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‘That Means Everything,’ Jared Jones Blanks Childhood-Favorite Dodgers

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Jared Jones, Pittsburgh Pirates

PITTSBURGH — The Los Angeles Dodgers’ lineup would strike fear in even the most seasoned veteran pitcher.

Atop the lineup is three former MVP winners in Mookie Betts, Shohei Ohtani and Freddie Freeman. Seven of the nine players in the starting nine on Tuesday have made at least one All-Star appearance.

The National League West-leading Dodgers are second in baseball with a .762 OPS and have slugged 77 home runs, the most in the N.L.

Pittsburgh Pirates rookie Jared Jones, who cheered for the Dodgers while growing up in Southern California, got to face his childhood team at PNC Park on Tuesday night.

Despite facing one of the better offenses in the league and one of the game’s better pitchers this season in Tyler Glasnow — against the team he grew up a fan of on top of it all — Jones delivered an excellent start in what resulted in a 1-0 win for Pittsburgh.

“My summers growing up as a kid consisted of going to Dodger Stadium.,” Jones said following his outing. “Going out there, facing them for the first time, throwing up six zeros and giving us a chance to win, that means everything.”

In Jones’ six-shutout innings, he held the Dodgers to three hits while walking three and striking out six batters. Two of those six strikeouts came against reigning American League MVP Shohei Ohtani, who also bounced into a double play against Jones.

The right-hander got better as the game went on. He retired the final nine betters he faced with four of the final six outs coming via punch outs. Jones capped off his night by striking out Jason Heyward on the 100th pitch he threw.

The early-game jitters, or adrenaline, or whatever it was that resulted in Jones throwing three first-inning pitches of at least 101 mph but also came with a lack of efficiency through the first few innings subsided.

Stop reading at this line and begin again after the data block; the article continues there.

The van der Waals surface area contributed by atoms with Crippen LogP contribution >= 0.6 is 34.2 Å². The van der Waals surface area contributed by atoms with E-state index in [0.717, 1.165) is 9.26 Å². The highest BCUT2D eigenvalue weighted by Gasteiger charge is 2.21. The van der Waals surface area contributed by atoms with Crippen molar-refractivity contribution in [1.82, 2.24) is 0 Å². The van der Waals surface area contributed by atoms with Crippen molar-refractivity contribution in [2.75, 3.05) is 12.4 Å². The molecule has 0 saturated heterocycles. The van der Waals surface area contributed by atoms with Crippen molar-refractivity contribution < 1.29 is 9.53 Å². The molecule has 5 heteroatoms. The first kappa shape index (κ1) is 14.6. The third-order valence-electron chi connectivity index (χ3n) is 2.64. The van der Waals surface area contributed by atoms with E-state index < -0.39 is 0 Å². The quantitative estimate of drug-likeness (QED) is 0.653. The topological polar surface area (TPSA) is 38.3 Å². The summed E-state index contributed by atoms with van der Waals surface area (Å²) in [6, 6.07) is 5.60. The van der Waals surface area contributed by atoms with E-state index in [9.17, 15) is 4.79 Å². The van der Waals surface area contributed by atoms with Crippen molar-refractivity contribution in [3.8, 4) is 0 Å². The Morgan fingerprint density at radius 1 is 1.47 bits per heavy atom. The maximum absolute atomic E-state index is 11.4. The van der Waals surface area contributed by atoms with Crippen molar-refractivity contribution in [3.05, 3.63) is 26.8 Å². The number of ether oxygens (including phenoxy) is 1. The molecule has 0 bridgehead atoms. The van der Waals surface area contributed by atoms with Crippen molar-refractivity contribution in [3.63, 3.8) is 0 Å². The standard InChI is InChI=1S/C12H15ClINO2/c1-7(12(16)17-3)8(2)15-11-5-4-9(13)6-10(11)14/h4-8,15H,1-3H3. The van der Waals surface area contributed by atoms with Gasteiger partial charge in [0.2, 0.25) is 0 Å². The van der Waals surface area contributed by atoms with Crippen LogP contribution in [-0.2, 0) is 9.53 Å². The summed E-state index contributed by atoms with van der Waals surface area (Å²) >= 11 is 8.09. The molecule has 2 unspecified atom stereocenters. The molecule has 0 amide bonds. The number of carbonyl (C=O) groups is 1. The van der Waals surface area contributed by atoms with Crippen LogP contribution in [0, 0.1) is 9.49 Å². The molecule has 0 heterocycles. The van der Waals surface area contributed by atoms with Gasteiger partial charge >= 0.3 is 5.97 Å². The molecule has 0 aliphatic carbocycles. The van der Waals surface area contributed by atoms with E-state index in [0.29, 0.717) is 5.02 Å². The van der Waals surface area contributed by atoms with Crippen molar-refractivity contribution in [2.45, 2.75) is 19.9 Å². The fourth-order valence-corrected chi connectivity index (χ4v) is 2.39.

“The nerves calming down, getting through lineups,” Jones said on how he got better the longer he went on. “I only gave up three hits today. Just getting the nerves down and going out there and competing.”

Jones’ statement start came on the heels of his worst outing in the big leagues.

In his last outing against the Detroit Tigers last week, Jones was tagged for seven runs, five of which were earned, in 4.1 innings while only recording two strikeouts.

Getting another shot couldn’t have come soon enough, and Jones seemed completely unfazed by the poor showing.

“I said last week that I couldn’t wait to get back on the mound again,” he said. “It’s a great feeling after a really rough one.”

Considering all the different factors that Jones had to deal with in what turned out to be one of his better starts, his ability to bounce back is what seemed to have left his manager most impressed.

“The Tigers game, they attacked him a little bit,” said Derek Shelton. “For him to bounce back after what you would say was his worst outing and then come back and do it against this team, I think that’s extremely impressive and I think that shows you the kind of moxie this kid’s got.”

Jones’ pitch mix is uber-impressive, especially for a 22-year-old. He’s capable of hitting triple digits on the radar gun. His slider has been even better than his fastball. On Tuesday, he displayed a strong feel for his changeup.

It’s Jones’ composure that might be his best attribute, however. That’s quite a statement considering the arsenal he’s shown during his rookie season in the big leagues.

His poise was on full display while on the mound in the 12th start of his career.

“I think that’s one of the things we’ve really liked and I think it’s the maturation that we’ve seen probably over the last probably year, not just in the big leagues but even last year in Indianapolis,” Shelton said. “To be able to pitch at this level and be able to pitch at a high level you have to be able to control your emotions. We’re seeing him start to do that.”

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